I love someone when that person loves me.

Asio adui si mtu.

A person who has no enemies is not a human being.

 Asiyekuridhi mridhi.

Please the one who does not please you.

Aliyekuridhi nawe umridhi.

The one who agrees with you, agree with that person.

Chako kikioza hakikunukii.

Even if your sore is putrefied, you don’t smell the bad odor.

You don’t see your own bad behavior or that of your family and if you see it you don’t hate is as other people do.


Mkono wenye uchafu husafishwa, haukatwi.   A dirty hand is cleaned, not cut.

 Chozi la akupendaye hutoka kwenye chongo.

The tears of one who loves you will come even from a bad eye.

 Chuki humchoma anayeihifadhi.

Hate burns its preserver.

Do not nurse hatred, it will hurt you.

Dawa ya meno ni meno.

The remedy for teeth is teeth. Tit for tat; a tooth for a tooth

Sumu ya neno ni neno.

The poison of a word is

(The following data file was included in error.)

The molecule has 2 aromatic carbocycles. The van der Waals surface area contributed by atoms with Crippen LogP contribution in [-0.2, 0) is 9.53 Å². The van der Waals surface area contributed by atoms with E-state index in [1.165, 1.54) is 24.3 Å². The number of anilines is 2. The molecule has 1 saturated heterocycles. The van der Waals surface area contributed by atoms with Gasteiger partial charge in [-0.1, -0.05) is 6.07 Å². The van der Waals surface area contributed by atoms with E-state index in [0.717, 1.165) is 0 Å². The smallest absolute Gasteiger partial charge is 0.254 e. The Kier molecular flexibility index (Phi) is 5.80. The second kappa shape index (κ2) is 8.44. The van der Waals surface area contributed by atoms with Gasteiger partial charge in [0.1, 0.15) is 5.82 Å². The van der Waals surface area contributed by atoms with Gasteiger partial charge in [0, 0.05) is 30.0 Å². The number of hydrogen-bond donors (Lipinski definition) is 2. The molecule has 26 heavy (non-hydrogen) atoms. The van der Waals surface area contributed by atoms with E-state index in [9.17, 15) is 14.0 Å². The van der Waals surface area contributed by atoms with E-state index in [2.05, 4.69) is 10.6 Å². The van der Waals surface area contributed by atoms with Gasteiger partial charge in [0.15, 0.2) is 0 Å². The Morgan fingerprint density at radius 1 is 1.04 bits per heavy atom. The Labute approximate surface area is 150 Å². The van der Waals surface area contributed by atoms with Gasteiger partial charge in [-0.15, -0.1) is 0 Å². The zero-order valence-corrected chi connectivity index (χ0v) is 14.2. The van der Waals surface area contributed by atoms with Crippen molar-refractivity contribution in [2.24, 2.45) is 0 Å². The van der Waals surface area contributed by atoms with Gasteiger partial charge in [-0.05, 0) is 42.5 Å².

Dawa ya moto ni moto.

The cure against fire is fire. Fight fire with fire.

 Fitina ikidhihiri ubaya hukithiri.

When the quarrel gets in the open, evil will grow.

Hasikii la mwadhini wala la mtia maji msikitini.

So and So does not listen to the muezzin nor to the one who puts water [for the ritual ablutions] in the mosque.

Heri moyo mkubwa kuliko akili kubwa.

A big heart is better than a big brain.

Heshima ni moyo.

Respect is of the heart.

Humpendaje mtu kwa kwambiwa penda?

How is one to love a person by being told [to] love someone.

Huwezi kurudisha mahaba na maisha.

You cannot bring back love or life. Understood: Once they have gone.

 Inyeshapo mvua, aliye ndani hajali.

When it rains, the one inside does not worry.


Ikiwa unawapenda watoto wa wengine, utawapenda wako zaidi.

If you love other people’s children, you will love your own even more.

Kipendacho moyo ni dawa.

What the heart desires is like medicine to it.